Loading ...
Sorry, an error occurred while loading the content.
 

Re: [The REAL PETA] Bottled Water - An environmental problem.

Expand Messages
  • kothakota_13
    it is the same here, the chemicals used to preserve the so-called mineral bottled water are not so healthy. prudence ... house. City water taste pretty bad
    Message 1 of 3 , Jul 31, 2007
      it is the same here, the chemicals used to preserve the so-called
      mineral bottled water are not so healthy.
      prudence


      --- In therealpeta@yahoogroups.com, BEN MILLER <benhmiller@...> wrote:
      >
      > Just seen a news report on this. I use a filtering system in my
      house. City water taste pretty bad after they treat it. Also in
      Califonia they have water stations at almost all supermarkets and in
      some strip malls. Cost is 25 cents a gallon using your own container.
      Reusing gallon gatorade or simalar containers is also a good idea.
      They also said they are making a plastic bottle that breaks down in
      land fills.
      > Ben
      > Ca
      >
      >
      > "[InfoNature.Org] - E-News" <subscritions@...> wrote:
      > GreenTips June 2007
      >
      > Bottled Water - An environmental problem
      >
      > Watch video:
      > http://cosmos.bcst.yahoo.com/up/player/popup/?
      rn=49750&cl=3289922&ch=61492&src=news
      >
      > Help protect the environment - Boycott bottled water
      >
      > Is Bottled Water Better?
      > June 2007
      > Read this issue of Greentips online
      >
      > Bottled water manufacturers' marketing campaigns capitalize on
      isolated instances of contaminated public drinking water supplies by
      encouraging the perception that their products are purer and safer
      than tap water. But the reality is that tap water is actually held to
      more stringent quality standards than bottled water, and some brands
      of bottled water are just tap water in disguise. What's more, our
      increasing consumption of bottled water-more than 22 gallons per U.S.
      citizen in 2004 according to the Earth Policy Institute-fuels an
      unsustainable industry that takes a heavy toll on the environment.
      >
      > Environmental Impact
      >
      > Fossil fuel consumption. Approximately 1.5 million gallons of oil-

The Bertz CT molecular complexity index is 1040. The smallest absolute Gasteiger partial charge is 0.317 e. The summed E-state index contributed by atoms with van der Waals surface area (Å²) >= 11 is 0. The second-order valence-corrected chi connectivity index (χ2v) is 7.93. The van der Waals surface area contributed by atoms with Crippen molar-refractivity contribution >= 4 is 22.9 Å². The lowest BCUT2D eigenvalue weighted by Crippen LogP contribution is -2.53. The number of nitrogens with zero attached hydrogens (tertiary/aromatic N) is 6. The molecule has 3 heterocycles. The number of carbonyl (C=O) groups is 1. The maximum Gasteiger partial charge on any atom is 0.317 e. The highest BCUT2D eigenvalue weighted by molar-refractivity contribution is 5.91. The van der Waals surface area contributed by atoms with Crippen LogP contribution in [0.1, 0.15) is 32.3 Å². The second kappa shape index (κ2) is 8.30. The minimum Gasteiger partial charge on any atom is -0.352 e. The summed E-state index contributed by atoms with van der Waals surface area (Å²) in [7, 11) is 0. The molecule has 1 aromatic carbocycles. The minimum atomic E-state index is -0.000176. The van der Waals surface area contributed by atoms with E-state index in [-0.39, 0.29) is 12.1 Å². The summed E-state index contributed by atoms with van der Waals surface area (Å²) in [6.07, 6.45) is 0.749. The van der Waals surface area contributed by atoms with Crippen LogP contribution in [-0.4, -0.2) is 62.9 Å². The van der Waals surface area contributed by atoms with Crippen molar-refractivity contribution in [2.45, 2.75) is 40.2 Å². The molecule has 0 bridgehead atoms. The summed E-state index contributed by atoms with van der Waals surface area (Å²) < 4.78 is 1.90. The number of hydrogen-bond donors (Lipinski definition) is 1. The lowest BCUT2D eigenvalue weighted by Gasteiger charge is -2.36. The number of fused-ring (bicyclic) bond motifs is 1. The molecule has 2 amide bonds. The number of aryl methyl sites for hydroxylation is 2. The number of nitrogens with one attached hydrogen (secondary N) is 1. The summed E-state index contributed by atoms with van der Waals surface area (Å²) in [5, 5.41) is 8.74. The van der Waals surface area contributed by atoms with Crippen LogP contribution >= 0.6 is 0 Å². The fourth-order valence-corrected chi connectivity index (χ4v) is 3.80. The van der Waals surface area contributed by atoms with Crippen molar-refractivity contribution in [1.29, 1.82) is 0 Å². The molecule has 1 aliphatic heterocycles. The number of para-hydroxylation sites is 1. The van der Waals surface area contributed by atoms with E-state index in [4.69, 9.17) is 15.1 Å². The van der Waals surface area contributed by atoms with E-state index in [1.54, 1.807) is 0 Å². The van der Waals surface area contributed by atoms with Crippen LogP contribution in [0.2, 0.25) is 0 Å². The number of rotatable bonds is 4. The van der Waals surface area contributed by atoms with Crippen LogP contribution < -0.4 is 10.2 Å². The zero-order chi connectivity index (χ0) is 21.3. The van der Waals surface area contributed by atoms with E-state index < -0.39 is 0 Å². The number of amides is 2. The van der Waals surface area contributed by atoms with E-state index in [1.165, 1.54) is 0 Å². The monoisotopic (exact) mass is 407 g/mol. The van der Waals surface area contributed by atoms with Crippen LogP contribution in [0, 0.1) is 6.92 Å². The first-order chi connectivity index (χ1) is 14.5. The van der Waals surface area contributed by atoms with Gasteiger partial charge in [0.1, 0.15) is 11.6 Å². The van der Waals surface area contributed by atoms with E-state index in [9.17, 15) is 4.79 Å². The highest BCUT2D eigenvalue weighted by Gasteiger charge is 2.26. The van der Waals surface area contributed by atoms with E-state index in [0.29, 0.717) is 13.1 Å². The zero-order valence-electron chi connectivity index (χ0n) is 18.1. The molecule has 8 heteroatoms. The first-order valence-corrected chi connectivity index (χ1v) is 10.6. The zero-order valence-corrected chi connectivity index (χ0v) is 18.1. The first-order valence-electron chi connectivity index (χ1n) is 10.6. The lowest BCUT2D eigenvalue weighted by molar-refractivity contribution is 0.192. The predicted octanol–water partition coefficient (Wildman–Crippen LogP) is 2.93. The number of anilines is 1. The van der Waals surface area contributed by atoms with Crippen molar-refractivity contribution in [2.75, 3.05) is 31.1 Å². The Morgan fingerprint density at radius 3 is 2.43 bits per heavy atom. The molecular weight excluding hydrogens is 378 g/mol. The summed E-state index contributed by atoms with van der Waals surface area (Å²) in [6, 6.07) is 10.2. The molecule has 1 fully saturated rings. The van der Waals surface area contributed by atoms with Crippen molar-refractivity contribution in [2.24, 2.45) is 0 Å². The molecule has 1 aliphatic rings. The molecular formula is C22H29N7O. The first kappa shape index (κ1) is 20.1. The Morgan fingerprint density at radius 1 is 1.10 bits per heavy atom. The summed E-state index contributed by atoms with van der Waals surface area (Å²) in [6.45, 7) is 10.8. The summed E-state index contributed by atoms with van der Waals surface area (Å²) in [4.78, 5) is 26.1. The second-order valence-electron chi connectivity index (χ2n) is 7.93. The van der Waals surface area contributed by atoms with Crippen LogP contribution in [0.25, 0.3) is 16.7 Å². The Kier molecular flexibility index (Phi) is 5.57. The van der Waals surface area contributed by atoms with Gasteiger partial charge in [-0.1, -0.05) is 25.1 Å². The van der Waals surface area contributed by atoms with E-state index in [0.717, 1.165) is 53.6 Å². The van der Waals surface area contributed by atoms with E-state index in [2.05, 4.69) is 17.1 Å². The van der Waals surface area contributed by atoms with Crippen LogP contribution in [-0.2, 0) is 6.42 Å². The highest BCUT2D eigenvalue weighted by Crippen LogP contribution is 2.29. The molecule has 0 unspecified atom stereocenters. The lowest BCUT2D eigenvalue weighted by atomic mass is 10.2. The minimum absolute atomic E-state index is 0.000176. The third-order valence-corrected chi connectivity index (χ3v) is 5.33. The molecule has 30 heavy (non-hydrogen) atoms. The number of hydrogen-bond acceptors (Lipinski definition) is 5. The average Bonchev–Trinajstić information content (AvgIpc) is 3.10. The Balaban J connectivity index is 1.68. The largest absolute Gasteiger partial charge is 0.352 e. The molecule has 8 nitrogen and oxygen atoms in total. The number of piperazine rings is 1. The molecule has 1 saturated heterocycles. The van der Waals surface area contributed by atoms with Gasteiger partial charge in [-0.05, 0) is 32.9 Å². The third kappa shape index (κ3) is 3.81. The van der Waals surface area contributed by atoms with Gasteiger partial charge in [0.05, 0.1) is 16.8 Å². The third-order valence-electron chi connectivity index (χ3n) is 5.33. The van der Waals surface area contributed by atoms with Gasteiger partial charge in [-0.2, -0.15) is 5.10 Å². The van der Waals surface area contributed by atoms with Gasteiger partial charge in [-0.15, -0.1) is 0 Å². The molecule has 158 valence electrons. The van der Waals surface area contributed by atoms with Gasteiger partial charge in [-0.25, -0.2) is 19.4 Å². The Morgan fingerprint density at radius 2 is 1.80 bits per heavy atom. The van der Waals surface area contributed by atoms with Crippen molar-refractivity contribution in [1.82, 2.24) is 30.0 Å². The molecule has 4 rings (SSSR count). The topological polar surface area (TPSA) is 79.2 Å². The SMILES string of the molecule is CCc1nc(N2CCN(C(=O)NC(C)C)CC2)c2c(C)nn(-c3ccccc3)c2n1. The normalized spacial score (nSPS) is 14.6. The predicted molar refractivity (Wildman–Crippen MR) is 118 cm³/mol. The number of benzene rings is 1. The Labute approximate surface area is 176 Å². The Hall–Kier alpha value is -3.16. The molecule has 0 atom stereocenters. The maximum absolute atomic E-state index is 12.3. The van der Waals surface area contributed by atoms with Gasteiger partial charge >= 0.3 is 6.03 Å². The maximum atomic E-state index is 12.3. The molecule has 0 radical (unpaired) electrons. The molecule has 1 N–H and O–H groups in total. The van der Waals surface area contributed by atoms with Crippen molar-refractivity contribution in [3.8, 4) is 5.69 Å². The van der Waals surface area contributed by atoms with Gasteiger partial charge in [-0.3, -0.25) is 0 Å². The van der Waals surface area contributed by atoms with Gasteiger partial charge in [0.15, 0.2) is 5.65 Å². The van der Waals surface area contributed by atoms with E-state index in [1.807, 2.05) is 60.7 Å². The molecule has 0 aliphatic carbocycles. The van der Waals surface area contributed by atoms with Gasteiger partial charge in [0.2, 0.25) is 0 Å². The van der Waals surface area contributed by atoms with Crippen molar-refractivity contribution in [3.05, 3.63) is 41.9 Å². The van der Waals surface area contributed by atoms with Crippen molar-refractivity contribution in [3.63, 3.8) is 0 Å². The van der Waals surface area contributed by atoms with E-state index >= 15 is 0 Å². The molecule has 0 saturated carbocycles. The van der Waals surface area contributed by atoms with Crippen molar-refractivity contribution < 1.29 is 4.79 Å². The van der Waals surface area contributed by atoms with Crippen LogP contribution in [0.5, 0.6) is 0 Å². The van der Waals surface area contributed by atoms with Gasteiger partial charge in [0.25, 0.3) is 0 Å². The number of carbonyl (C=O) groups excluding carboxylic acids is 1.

enough to run 100,000 cars for a whole year-are used to make plastic
      water bottles, while transporting these bottles burns thousands more
      gallons of oil. In addition, the burning of oil and other fossil
      fuels (which are also used to generate the energy that powers the
      manufacturing process) emits global warming pollution into the
      atmosphere.
      >
      > Water consumption. The growth in bottled water production has
      increased water extraction in areas near bottling plants, leading to
      water shortages that affect nearby consumers and farmers. In addition
      to the millions of gallons of water used in the plastic-making
      process, two gallons of water are wasted in the purification process
      for every gallon that goes into the bottles.
      >
      > Waste. Only about 10 percent of water bottles are recycled, leaving
      the rest in landfills where it takes thousands of years for the
      plastic to decompose.
      >
      > The Simple (and Cheaper) Solution
      >
      > The next time you feel thirsty, forgo the bottle and turn to the
      tap. You'll not only lower your environmental impact but also save
      money-bottled water can cost up to 10,000 times more per gallon than
      tap water. And because the U.S. Environmental Protection Agency's
      standards for tap water are more stringent than the Food and Drug
      Administration's standards for bottled water, you'll be drinking
      water that is just as safe as, or safer than, bottled.
      >
      > If, however, you don't like the taste of your tap water or are
      unsure of its quality, you can buy a filter pitcher or install an
      inexpensive faucet filter to remove trace chemicals and bacteria. If
      you will be away from home, fill a reusable bottle from your tap and
      refill it along the way; travel bottles with built-in filters are
      also available. Finally, limit your bottled water purchases for those
      times when you're traveling in countries where water quality is
      questionable.
      >
      > Related Links
      >
      > EPA-Ground Water and Drinking Water
      >
      > Earth Policy Institute-Bottled Water: Pouring Resources Down the
      Drain
      >
      > CommonDreams.org
      >
      > Want to have a bigger impact on environmental issues? Add your
      voice to more than 170,000 online activists.
      >
      > Help us develop practical solutions to environmental problems by
      joining UCS or making a donation today.
      >
      >
      > Subscribe to this free monthly newsletter or read past issues in
      the Greentips section of the UCS website.
      >
      > Visit the web address below to tell your friends about this. Tell-a-
      friend!
      >
      > If you received this message from a friend, you can sign up for the
      Union of Concerned Scientists.
      >
      > [Non-text portions of this message have been removed]
      >
      >
      >
      >
      >
      >
      > ---------------------------------
      > Fussy? Opinionated? Impossible to please? Perfect. Join Yahoo!'s
      user panel and lay it on us.
      >
      > [Non-text portions of this message have been removed]
      >
    Your message has been successfully submitted and would be delivered to recipients shortly.